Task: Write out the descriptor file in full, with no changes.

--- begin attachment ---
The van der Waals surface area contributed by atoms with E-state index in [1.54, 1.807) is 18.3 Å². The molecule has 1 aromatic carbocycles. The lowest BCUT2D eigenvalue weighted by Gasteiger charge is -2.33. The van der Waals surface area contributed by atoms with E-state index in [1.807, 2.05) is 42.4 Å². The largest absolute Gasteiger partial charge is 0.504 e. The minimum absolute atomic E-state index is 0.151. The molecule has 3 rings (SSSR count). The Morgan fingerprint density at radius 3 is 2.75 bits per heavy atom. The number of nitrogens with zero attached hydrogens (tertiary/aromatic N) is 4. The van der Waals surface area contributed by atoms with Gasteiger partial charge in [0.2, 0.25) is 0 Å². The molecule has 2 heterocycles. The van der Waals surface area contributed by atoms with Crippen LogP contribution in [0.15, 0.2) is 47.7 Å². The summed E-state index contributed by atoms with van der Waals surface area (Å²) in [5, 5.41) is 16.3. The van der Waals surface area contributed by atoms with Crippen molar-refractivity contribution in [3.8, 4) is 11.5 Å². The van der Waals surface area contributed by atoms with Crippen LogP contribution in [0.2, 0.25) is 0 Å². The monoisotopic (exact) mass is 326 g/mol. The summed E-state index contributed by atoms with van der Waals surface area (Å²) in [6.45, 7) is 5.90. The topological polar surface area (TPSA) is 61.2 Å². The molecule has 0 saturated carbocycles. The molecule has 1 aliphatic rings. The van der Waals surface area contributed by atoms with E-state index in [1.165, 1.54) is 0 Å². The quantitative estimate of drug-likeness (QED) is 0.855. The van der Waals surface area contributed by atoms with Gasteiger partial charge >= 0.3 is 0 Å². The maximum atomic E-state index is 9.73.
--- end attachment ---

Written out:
The van der Waals surface area contributed by atoms with E-state index in [1.54, 1.807) is 18.3 Å². The molecule has 1 aromatic carbocycles. The lowest BCUT2D eigenvalue weighted by Gasteiger charge is -2.33. The van der Waals surface area contributed by atoms with E-state index in [1.807, 2.05) is 42.4 Å². The largest absolute Gasteiger partial charge is 0.504 e. The minimum absolute atomic E-state index is 0.151. The molecule has 3 rings (SSSR count). The Morgan fingerprint density at radius 3 is 2.75 bits per heavy atom. The number of nitrogens with zero attached hydrogens (tertiary/aromatic N) is 4. The van der Waals surface area contributed by atoms with Gasteiger partial charge in [0.2, 0.25) is 0 Å². The molecule has 2 heterocycles. The van der Waals surface area contributed by atoms with Crippen LogP contribution in [0.15, 0.2) is 47.7 Å². The summed E-state index contributed by atoms with van der Waals surface area (Å²) in [5, 5.41) is 16.3. The van der Waals surface area contributed by atoms with Crippen molar-refractivity contribution in [3.8, 4) is 11.5 Å². The van der Waals surface area contributed by atoms with Crippen LogP contribution in [0.2, 0.25) is 0 Å². The monoisotopic (exact) mass is 326 g/mol. The summed E-state index contributed by atoms with van der Waals surface area (Å²) in [6.45, 7) is 5.90. The topological polar surface area (TPSA) is 61.2 Å². The molecule has 0 saturated carbocycles. The molecule has 1 aliphatic rings. The van der Waals surface area contributed by atoms with E-state index in [1.165, 1.54) is 0 Å². The quantitative estimate of drug-likeness (QED) is 0.855. The van der Waals surface area contributed by atoms with Gasteiger partial charge >= 0.3 is 0 Å². The maximum atomic E-state index is 9.73.